Inquest: 26-year-old Colin Currie died in hospital after collapsing near West Suffolk Hospital in Bury St Edmunds
A man who believed he was the reincarnation of Jesus Christ had been abusing drugs since the age of 14, an inquest has heard.
Musician Colin Currie, 26, from Bury St Edmunds died in hospital after collapsing near the town's college.
Emergency services were alerted after a member of the public saw Mr Currie fall to the ground in an area known as The Dip close to the West Suffolk College on August 22, 2017.
The inquest heard that Mr Currie was taken to the West Suffolk Hospital where an examination revealed that he had sustained head injuries and he died three days later from a brain bleed.
Mr Currie, who had admitted to self-medicating using illegal drugs, had previously had repeated episodes when he stated he believed he was the reincarnation of Jesus Christ and had been told to kill people.
The inquest at Suffolk Coroners Court in Ipswich heard that Mr Currie had been admitted to a psychiatric unit at the West Suffolk Hospital on six occasions since November 2012.
Consultant Psychiatrist Dr Albert Michael said it emerged soon after Mr Currie's first hospital admission that he had used amphetamines and cannabis and drank heavily.
Mr Currie's first hospital admission followed him being detained in Bury St Edmunds town centre while armed with a golf club.
Each time Mr Currie ended up in hospital his symptoms appeared to be more severe and he became more violent, said Dr Michael.
Mr Currie, who had achieved high academic standards, was a good communicator and when not under the influence of drugs understood the source of his issues.
Dr Michael said: "He knew that it was drugs that were making him unwell. From time
to time he made plans to pursue his studies."
During each time he was detained in hospital, Mr Currie's condition had improved and because of that it was not possible to insist that he remain in psychiatric care, said Dr Michael.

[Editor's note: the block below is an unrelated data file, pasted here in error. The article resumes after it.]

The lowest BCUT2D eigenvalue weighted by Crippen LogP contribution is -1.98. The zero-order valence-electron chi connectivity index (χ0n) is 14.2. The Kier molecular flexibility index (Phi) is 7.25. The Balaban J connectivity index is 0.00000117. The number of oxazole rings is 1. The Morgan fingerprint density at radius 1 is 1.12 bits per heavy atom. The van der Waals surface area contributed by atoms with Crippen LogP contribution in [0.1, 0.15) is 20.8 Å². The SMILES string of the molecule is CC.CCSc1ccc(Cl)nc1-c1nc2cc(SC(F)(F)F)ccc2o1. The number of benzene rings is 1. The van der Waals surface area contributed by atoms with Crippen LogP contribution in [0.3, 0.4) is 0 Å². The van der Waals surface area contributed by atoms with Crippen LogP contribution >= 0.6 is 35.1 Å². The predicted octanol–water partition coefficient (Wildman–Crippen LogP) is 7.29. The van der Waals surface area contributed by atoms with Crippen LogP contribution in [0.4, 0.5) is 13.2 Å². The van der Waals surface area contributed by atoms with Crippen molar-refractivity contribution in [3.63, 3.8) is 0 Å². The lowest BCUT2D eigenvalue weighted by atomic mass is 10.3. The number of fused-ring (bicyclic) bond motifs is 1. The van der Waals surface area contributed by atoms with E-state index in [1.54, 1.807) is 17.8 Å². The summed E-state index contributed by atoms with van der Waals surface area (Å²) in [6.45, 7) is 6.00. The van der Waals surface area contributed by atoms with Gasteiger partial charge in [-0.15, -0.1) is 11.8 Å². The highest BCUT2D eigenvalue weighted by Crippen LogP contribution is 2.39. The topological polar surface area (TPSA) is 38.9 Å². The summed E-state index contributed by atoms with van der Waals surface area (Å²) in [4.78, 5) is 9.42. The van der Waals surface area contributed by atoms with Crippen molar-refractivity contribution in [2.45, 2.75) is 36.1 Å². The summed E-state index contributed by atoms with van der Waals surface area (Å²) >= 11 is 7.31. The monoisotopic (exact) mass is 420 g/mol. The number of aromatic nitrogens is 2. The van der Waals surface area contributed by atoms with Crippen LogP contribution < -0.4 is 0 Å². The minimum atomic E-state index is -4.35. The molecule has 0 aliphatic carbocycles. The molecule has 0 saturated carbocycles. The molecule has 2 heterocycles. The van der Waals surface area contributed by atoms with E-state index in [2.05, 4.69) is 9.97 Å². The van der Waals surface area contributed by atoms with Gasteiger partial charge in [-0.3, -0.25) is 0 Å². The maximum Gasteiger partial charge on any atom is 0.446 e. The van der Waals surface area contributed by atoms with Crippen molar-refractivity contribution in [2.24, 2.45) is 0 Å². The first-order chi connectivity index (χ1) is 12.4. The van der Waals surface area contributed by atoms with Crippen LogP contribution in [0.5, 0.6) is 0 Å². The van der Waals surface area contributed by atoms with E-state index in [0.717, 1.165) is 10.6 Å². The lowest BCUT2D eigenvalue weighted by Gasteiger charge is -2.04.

Dr Peter Neil of the Swan Surgery in Bury St Edmunds who was Mr Currie's GP for the four years before his death, said Mr Currie had been diagnosed by mental health professionals with a number of conditions, with some of the diagnoses later being rescinded.
The conditions had, a various times, included drug induced psychosis, paranoid schizophrenia and ADHD.
Mr Currie had been detained by police on July 17, 2017 after assaulting his mother and attempting to strangle a man at a cash point. Those incidents had led to Mr Currie being sectioned under the Mental Health Act.
Initially Mr Currie was detained at a secure mental health unit in Ipswich run by Norwich and Suffolk NHS Foundation Trust and kept away from other patients because of his violent behaviour and psychosis.
When Mr Currie was released, he was unable to go back to his mother's home in Bury St Edmunds as she said she feared for her safety. Temporary accommodation for Mr Currie was found at a homeless shelter in Ipswich.
Mr Currie's mother, Bernadine Scott-Currie, described her son to the inquest as sensitive, who loved writing and playing music and who was a champion of the underdog.
As he grew older, Colin had found life increasingly difficult and had problems sleeping.
The inquest heard that when police arrived and found Mr Currie collapsed at The Dip, it was initially thought that he may have been the victim of a robbery, although any third party involvement was later ruled out.
The inquest continues.